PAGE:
Steve leans heavily on the Sinaitic Covenant in order to support his idea for doing social good in the culture. The problem with this view is that there comes without a divine mandate. It matters not that Steve thinks it good for the culture if it adopts the Law of Moses. I think that would be better than the alternative as well. That is not the problem. The problem enters where Steve thinks this a divine imperative. There is no such imperative in the text that instructs civil authorities to adopt the Law. Moreover, there is no imperative for the Church to do all it can to get a culture to adopt the Law. If Steve says he does not see a divine imperative then it is a moot point. Steve then argues that if we can’t apply the Mosaic Law to gentile governments because it was given to Israel, it follows that we can’t apply the book of Romans to 21C American Christians because it was given to 1C Romans Christians.
This logic would hold except for the fact that the Mosaic Law was given to all Jews living in that era and moving forward to Christ, not just those present at Sinai at the time the law was given. Steve knows this and his argument here is a bit disingenuous in my opinion. Just as all Jews were held in bondage to that law until the New Covenant was enacted by Christ, now all Christians are under the tradition handed down by the apostles, the faith, the teachings of the twelve that have as their central source, Jesus Christ. Just like the Covenant was given at a particular place in time and all who were born after the fact came under it’s authority, the same is true for those who are born again even if they were not born again during the first century or in Rome.
Steve likes to include political activism under the rubric of social responsibility. Steve contends he can get away with this reasoning because the command to honor one’s father and mother is really “quite vague.” This flies in the face of the perspicuity of Scripture. While not everything in Scripture is equally clear, certainly the commands of Scripture are unambiguous. Steve requires a degree of equivocalness in order to postulate his position. God demands our love and devotion. Our love and devotion necessitates that we keep His commandments. Can it be that God requires us to love Him, which in turn requires us to keep vague commandments that we can’t even be sure we understand? In addition, this would certainly make political passivism a sin in Steve’s view. This outcome is unavoidable within the framework of his argument.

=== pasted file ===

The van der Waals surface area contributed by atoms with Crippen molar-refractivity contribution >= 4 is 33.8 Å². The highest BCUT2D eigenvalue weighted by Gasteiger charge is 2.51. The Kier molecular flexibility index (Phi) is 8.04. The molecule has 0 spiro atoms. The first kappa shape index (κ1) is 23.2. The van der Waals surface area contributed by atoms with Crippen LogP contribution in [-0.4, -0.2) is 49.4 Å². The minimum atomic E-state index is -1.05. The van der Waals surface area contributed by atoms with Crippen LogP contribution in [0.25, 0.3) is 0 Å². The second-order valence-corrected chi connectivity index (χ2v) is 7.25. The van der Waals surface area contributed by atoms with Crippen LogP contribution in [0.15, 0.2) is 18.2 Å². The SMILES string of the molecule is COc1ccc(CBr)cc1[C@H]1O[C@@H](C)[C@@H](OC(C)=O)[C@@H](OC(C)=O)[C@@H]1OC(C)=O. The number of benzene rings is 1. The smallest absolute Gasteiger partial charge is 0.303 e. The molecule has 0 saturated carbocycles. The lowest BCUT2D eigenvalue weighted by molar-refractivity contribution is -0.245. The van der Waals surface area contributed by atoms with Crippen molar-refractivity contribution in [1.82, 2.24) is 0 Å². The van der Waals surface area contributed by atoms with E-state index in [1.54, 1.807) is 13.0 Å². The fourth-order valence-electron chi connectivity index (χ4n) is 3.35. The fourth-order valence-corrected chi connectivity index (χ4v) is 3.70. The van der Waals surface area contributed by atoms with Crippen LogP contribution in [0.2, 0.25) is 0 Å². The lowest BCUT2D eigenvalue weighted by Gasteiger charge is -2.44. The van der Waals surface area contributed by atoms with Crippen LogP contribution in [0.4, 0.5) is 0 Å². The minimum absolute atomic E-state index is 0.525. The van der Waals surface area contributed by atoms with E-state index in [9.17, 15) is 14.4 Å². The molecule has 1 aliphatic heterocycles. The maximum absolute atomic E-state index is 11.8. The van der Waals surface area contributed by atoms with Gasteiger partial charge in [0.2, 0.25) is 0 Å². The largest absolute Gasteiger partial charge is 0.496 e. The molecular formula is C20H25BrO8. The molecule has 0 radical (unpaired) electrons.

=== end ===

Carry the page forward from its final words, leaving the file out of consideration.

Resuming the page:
“Household codes of ethics (commonly referred to by the German Haustafeln, “house tablets”) were widespread in the Greco-Roman world. These codes focused on three primary levels of reciprocal submission and obligations within the extended family: wives to husbands, slaves to masters, children to parents. Jewish forms of household codes are evident in the context of the Shema (Deut 6:4–9), in the Fourth Commandment and in the wisdom literature. The NT codes prominently include obligation to governmental authority (see Civil Authority). A code of household ethics is found in 1 Peter 2:11–3:12 (cf. 1 Tim 2:1–15; Tit 2:1–15; Eph 5:21–6:9; Col 3:19–4:1), in part occurring as an apologetic to show that Christianity was not culturally subversive (Balch, 81–109). Early Christianity apparently applied the household model to relationships within the church itself, producing ecclesiastical station codes (e.g., 1 Clem. 1.3; 21.6-9; Ign. Pol. 4.1—6.1; Did. 4.9-11; Pol. Phil. 4.1—6.3; Aune, 196; McDonald, 97–98, 190). [Ralph P. Martin and Peter H. Davids, Dictionary of the Later New Testament and Its Developments, electronic ed. (Downers Grove, IL: InterVarsity Press, 2000).]
Steve’s argument that the command to honor your parents is "vague" contradicts the long-standing principle of clarity, not to mention the historical facts as we know them concerning the Greco-Roman and Jewish household codes during this period. Both of these points serve to demonstrate that the readers would have been clear about what it means to honor one’s parents.